Prime minister Francois Fillon insisted yesterday that the government would block any attempts by foreign rivals (like Italy’s Unicredit or Spain’s Santander) to get their mucky paws on SocGen, after the Jerome Kerviel scandal wiped billions off the bank’s share price. ‘Societe Generale will remain a great French bank,’ he said. ‘The government will not allow it to be the target of hostile raids by other banks.’
So far, so French. The problem is, it’s not allowed to do this under an EU directive that it signed up to last year, which was specifically introduced to improve transparency in banking mergers. After Italian bank governor Antonio Fazio flagrantly abused his position to block a takeover of an Italian bank by ABN Amro, the member countries agreed that future mergers would be assessed on five objective criteria – the idea being to prevent governments blocking foreign bids purely for protectionist reasons.
So unless France can show that any prospective suitor is lacking financial soundness, prudent management, a good reputation, or compliance with EU rules – or unless it can prove that it launders money or finance terrorists, which sounds like a long shot – it would be illegal to block the bid. A prominent competition lawyer told MT that the French government wouldn’t have a jambe to stand on. Although that’s never stopped them in the past, of course.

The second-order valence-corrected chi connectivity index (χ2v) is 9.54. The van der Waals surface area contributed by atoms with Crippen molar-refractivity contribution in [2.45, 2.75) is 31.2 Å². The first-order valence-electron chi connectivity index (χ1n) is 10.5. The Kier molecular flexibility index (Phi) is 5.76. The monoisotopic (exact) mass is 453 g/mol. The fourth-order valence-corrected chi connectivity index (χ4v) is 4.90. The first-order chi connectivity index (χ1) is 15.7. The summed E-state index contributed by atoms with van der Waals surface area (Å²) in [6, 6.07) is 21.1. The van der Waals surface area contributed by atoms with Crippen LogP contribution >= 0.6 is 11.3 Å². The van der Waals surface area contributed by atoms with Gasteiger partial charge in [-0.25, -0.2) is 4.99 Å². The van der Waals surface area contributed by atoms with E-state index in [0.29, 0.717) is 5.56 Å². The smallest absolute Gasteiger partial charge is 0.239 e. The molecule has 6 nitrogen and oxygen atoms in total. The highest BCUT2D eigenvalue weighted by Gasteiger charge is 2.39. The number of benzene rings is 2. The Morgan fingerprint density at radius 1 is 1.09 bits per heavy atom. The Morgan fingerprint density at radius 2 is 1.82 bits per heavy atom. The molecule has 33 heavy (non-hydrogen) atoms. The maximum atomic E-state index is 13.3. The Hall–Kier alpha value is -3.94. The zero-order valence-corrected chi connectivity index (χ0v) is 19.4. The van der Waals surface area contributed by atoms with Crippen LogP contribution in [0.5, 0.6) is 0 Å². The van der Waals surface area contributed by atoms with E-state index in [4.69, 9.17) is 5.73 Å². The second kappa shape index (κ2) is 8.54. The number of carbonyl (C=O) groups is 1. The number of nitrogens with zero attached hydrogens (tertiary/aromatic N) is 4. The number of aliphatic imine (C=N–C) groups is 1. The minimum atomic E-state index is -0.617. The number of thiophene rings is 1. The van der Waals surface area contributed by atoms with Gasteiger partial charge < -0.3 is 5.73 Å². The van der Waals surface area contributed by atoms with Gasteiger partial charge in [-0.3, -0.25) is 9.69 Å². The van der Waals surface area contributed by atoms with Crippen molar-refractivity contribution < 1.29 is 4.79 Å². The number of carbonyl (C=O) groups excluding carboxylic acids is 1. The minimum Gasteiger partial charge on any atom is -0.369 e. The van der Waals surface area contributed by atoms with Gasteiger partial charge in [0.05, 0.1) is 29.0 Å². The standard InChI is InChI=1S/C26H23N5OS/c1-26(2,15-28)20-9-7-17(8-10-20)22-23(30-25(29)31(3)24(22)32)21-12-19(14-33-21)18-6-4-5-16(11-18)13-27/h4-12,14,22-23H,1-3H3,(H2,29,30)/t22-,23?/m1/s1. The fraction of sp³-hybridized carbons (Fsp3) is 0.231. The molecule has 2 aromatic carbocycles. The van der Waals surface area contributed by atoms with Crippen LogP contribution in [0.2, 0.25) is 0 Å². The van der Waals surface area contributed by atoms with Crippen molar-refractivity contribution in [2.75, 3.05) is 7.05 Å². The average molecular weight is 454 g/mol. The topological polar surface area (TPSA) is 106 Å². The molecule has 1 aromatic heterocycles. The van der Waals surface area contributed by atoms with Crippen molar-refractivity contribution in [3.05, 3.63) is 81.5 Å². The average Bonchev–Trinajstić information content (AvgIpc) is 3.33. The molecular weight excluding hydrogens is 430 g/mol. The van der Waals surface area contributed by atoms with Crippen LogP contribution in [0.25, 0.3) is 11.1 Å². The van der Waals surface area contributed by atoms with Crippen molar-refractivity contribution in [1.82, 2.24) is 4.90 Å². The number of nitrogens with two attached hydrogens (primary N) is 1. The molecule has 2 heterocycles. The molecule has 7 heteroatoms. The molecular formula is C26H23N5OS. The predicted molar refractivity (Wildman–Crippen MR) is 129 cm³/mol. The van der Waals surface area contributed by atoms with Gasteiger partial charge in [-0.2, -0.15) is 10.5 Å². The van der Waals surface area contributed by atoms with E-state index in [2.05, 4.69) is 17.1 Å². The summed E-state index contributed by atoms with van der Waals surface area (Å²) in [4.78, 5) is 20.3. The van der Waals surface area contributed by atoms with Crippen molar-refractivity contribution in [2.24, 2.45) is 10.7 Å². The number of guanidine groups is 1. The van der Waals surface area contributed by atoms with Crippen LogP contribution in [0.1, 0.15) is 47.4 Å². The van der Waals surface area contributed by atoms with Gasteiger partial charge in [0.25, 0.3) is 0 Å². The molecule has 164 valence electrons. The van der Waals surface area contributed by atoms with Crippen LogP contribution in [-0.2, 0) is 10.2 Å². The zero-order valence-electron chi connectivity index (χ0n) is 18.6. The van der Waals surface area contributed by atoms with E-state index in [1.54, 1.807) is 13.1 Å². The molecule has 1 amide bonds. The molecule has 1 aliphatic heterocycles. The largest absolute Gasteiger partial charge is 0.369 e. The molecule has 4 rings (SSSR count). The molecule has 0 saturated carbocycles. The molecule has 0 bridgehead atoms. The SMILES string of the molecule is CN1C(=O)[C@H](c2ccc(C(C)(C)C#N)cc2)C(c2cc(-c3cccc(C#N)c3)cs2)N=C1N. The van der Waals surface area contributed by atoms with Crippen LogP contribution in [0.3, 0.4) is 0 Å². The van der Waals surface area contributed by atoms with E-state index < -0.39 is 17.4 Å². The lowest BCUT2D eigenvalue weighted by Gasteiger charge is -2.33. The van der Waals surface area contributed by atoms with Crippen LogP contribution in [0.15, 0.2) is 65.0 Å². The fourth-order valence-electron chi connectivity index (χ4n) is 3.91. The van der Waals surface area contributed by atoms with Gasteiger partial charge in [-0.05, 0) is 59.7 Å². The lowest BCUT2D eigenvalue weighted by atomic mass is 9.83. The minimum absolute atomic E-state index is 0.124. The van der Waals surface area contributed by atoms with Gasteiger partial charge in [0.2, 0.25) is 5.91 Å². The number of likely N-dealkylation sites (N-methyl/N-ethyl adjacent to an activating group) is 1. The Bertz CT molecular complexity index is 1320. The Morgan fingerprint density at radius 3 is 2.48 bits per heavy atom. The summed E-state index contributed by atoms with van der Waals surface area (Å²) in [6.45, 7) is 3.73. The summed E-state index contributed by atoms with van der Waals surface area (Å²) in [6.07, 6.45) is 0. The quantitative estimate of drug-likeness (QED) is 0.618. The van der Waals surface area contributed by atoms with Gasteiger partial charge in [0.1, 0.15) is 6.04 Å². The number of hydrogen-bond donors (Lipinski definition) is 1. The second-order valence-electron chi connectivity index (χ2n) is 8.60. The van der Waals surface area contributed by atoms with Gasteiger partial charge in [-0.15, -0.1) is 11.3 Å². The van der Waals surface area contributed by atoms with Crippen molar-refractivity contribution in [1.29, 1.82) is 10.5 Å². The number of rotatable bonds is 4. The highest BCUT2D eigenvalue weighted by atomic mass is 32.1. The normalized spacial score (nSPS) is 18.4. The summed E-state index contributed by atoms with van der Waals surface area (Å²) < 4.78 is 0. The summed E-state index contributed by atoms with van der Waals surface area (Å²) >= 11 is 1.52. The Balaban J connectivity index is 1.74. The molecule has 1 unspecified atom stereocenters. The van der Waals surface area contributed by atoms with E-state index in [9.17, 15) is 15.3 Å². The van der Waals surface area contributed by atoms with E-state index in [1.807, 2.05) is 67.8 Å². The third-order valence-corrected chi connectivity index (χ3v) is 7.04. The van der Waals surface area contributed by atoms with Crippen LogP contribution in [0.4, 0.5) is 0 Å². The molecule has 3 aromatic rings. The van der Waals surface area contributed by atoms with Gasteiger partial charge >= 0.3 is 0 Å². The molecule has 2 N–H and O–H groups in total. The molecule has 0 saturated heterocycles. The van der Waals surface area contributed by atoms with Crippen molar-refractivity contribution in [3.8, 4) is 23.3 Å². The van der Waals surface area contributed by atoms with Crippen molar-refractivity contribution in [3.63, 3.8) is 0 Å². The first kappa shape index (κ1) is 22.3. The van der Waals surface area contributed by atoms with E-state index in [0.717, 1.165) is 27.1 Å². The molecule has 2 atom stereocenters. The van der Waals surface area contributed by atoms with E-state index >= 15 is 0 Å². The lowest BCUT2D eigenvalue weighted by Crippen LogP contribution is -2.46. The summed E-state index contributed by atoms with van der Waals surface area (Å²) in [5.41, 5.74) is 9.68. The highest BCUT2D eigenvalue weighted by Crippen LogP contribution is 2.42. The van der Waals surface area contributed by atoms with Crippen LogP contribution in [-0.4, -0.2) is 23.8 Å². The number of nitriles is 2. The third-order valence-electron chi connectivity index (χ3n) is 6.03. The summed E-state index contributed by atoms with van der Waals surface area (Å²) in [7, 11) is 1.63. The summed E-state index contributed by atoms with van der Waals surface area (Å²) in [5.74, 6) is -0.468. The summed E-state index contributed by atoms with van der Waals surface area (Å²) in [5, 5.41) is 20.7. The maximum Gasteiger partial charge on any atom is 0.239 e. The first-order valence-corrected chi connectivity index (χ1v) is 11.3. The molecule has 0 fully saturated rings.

Nonetheless, shares in SocGen soared 10% yesterday, amid rumours that French rival BNP Paribas was planning a bid. Rumour has it that President Sarkozy has been lobbying for this behind the scenes, since it would at least leave the bank in French hands. However, opinion seems divided on how likely this is. BNP has tried to buy SocGen before, in 1999 – but pulling off a €36bn takeover during a global credit crunch is a big ask. Particularly since it came out with a profit warning of its own this morning.
In fact, that’s probably the one positive for SocGen at the moment. It may be sitting on huge losses and facing an embarrassing court battle with Monsieur Kerviel that could do permanent damage to its reputation – but most of the banks who might have been interested in buying it are in a pretty bad way themselves. Take UBS, which announced another $14bn write-down this morning.
So France might not even have to bother riding rough-shod over EU law...
Click here to read MT's take on another great tale of French protectionism, Pepsi's flirtation with Danone - as told by Danone CEO Franck Riboud...